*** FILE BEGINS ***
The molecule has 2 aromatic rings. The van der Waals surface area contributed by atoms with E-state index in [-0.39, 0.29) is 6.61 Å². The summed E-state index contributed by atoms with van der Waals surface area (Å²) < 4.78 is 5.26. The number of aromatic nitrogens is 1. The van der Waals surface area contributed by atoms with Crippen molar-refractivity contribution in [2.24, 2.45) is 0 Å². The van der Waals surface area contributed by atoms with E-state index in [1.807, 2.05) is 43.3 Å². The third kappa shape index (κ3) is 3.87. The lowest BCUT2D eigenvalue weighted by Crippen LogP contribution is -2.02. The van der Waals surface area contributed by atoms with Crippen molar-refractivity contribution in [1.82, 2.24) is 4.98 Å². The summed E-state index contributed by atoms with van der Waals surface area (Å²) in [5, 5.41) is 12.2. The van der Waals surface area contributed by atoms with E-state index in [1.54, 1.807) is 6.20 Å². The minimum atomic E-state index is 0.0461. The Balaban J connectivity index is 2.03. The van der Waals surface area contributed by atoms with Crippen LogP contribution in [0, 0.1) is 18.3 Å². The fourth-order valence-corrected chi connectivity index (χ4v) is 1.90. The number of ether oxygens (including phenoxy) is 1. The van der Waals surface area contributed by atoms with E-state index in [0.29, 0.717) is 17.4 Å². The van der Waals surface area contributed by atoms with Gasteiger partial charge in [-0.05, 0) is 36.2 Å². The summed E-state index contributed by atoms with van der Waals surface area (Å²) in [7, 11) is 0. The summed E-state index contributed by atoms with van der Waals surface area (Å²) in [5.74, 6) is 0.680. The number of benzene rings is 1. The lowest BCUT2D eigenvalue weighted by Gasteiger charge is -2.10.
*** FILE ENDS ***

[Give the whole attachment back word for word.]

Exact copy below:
The molecule has 2 aromatic rings. The van der Waals surface area contributed by atoms with E-state index in [-0.39, 0.29) is 6.61 Å². The summed E-state index contributed by atoms with van der Waals surface area (Å²) < 4.78 is 5.26. The number of aromatic nitrogens is 1. The van der Waals surface area contributed by atoms with Crippen molar-refractivity contribution in [2.24, 2.45) is 0 Å². The van der Waals surface area contributed by atoms with E-state index in [1.807, 2.05) is 43.3 Å². The third kappa shape index (κ3) is 3.87. The lowest BCUT2D eigenvalue weighted by Crippen LogP contribution is -2.02. The van der Waals surface area contributed by atoms with Crippen molar-refractivity contribution in [1.82, 2.24) is 4.98 Å². The summed E-state index contributed by atoms with van der Waals surface area (Å²) in [5, 5.41) is 12.2. The van der Waals surface area contributed by atoms with E-state index in [1.54, 1.807) is 6.20 Å². The minimum atomic E-state index is 0.0461. The Balaban J connectivity index is 2.03. The van der Waals surface area contributed by atoms with Crippen LogP contribution in [0, 0.1) is 18.3 Å². The fourth-order valence-corrected chi connectivity index (χ4v) is 1.90. The number of ether oxygens (including phenoxy) is 1. The van der Waals surface area contributed by atoms with E-state index in [0.29, 0.717) is 17.4 Å². The van der Waals surface area contributed by atoms with Gasteiger partial charge in [-0.05, 0) is 36.2 Å². The summed E-state index contributed by atoms with van der Waals surface area (Å²) in [7, 11) is 0. The summed E-state index contributed by atoms with van der Waals surface area (Å²) in [5.74, 6) is 0.680. The number of benzene rings is 1. The lowest BCUT2D eigenvalue weighted by Gasteiger charge is -2.10.